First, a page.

It snowed today, the first decent snow this part of North Carolina has seen in two years. There was a little dusting of snow once last year, and a smattering of icy weather that sent cars off the road in Raleigh, but I'm not counting those. Two years ago, as Laura was in the final months of her life, we had a really cold winter--but no snow. One of the things she told me she wanted to see that winter was one more good, solid snowfall, something that would drape the world in white for at least an hour or two.
It never came. When it was cold, it was dry. When there were clouds, it was warm. January, February, and March rolled by, and I tried to encourage her, telling her that I'd seen April snowfalls before. But, of course, the only white on the ground in April were the flowers painting the spring fields.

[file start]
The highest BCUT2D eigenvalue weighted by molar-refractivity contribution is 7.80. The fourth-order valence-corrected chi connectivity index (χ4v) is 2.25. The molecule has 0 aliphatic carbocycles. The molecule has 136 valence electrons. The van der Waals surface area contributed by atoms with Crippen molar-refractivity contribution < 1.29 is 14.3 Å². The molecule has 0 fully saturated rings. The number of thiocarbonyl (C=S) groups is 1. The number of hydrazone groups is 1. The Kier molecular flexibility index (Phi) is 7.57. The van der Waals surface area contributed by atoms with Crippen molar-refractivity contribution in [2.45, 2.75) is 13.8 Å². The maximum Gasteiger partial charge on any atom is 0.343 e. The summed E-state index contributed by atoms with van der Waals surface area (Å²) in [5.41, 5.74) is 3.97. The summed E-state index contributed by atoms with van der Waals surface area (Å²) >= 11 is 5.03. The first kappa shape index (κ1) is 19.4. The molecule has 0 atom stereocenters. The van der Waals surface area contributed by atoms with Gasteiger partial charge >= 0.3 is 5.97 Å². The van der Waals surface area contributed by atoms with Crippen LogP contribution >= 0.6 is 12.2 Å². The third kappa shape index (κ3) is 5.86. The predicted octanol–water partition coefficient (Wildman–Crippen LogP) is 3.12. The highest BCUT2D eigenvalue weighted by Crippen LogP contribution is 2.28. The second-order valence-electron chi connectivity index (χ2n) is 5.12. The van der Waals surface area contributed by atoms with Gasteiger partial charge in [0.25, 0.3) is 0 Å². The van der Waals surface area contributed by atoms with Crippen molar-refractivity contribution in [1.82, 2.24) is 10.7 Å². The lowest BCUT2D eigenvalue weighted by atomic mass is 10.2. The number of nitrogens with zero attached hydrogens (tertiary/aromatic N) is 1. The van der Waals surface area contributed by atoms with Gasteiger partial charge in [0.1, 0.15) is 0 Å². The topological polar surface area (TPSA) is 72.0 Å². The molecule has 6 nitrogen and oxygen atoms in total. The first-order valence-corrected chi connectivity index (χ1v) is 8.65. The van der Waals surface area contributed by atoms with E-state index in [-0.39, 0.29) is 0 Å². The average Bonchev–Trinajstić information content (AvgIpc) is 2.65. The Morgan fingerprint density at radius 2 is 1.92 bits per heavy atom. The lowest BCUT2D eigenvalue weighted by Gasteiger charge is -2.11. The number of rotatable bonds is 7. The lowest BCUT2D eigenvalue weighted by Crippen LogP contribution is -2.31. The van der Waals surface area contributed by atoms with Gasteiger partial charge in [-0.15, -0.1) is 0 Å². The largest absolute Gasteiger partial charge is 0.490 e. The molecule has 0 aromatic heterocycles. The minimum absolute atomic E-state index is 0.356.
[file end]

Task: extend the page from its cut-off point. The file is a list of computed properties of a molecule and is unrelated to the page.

Since then, any time I hear a forecast of snow, I can't help but think of Laura. I tried to be tuned in to her needs. Any time she expressed even a faint craving for some food, I'd hop in the car to go get it. When spring came early, she talked about wanting a new flower bed and her father and I made her one. But, snow was something I couldn't bring her, and it's tough to look out over the blanket of white tonight without feeling at least a little melancholly. This is the kind of snow she wanted to see.
It's a little peace and beauty settling over the world, a little tranquility, at least until dawn. I'm glad I've learned the right way to look at it.